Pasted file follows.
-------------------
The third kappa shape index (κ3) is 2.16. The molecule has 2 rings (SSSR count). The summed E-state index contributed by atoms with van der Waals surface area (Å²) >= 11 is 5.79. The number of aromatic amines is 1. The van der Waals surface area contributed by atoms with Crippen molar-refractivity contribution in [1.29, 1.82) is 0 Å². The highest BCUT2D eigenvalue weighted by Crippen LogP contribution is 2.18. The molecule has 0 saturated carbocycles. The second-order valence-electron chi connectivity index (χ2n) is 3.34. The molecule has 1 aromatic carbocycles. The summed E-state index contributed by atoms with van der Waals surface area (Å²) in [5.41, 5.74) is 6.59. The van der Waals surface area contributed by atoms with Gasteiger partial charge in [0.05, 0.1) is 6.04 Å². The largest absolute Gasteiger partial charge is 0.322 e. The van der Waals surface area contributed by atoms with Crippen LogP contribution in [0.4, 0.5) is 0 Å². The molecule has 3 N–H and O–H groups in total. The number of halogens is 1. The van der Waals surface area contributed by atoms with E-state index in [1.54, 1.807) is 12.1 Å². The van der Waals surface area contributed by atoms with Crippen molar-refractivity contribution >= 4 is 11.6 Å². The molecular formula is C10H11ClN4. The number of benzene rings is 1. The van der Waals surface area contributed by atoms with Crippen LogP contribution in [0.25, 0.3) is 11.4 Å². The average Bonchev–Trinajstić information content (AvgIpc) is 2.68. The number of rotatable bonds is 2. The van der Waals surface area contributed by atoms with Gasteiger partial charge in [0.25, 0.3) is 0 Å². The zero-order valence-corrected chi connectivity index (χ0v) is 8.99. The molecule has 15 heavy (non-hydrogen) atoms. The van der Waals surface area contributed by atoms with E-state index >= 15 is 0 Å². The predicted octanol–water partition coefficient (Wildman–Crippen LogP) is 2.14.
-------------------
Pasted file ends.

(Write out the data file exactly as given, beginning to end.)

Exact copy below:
The third kappa shape index (κ3) is 2.16. The molecule has 2 rings (SSSR count). The summed E-state index contributed by atoms with van der Waals surface area (Å²) >= 11 is 5.79. The number of aromatic amines is 1. The van der Waals surface area contributed by atoms with Crippen molar-refractivity contribution in [1.29, 1.82) is 0 Å². The highest BCUT2D eigenvalue weighted by Crippen LogP contribution is 2.18. The molecule has 0 saturated carbocycles. The second-order valence-electron chi connectivity index (χ2n) is 3.34. The molecule has 1 aromatic carbocycles. The summed E-state index contributed by atoms with van der Waals surface area (Å²) in [5.41, 5.74) is 6.59. The van der Waals surface area contributed by atoms with Gasteiger partial charge in [0.05, 0.1) is 6.04 Å². The largest absolute Gasteiger partial charge is 0.322 e. The van der Waals surface area contributed by atoms with Crippen LogP contribution in [0.4, 0.5) is 0 Å². The molecule has 3 N–H and O–H groups in total. The number of halogens is 1. The van der Waals surface area contributed by atoms with E-state index in [1.54, 1.807) is 12.1 Å². The van der Waals surface area contributed by atoms with Crippen molar-refractivity contribution >= 4 is 11.6 Å². The molecular formula is C10H11ClN4. The number of benzene rings is 1. The van der Waals surface area contributed by atoms with Crippen LogP contribution in [0.25, 0.3) is 11.4 Å². The average Bonchev–Trinajstić information content (AvgIpc) is 2.68. The number of rotatable bonds is 2. The van der Waals surface area contributed by atoms with Gasteiger partial charge in [0.25, 0.3) is 0 Å². The zero-order valence-corrected chi connectivity index (χ0v) is 8.99. The molecule has 15 heavy (non-hydrogen) atoms. The van der Waals surface area contributed by atoms with E-state index >= 15 is 0 Å². The predicted octanol–water partition coefficient (Wildman–Crippen LogP) is 2.14.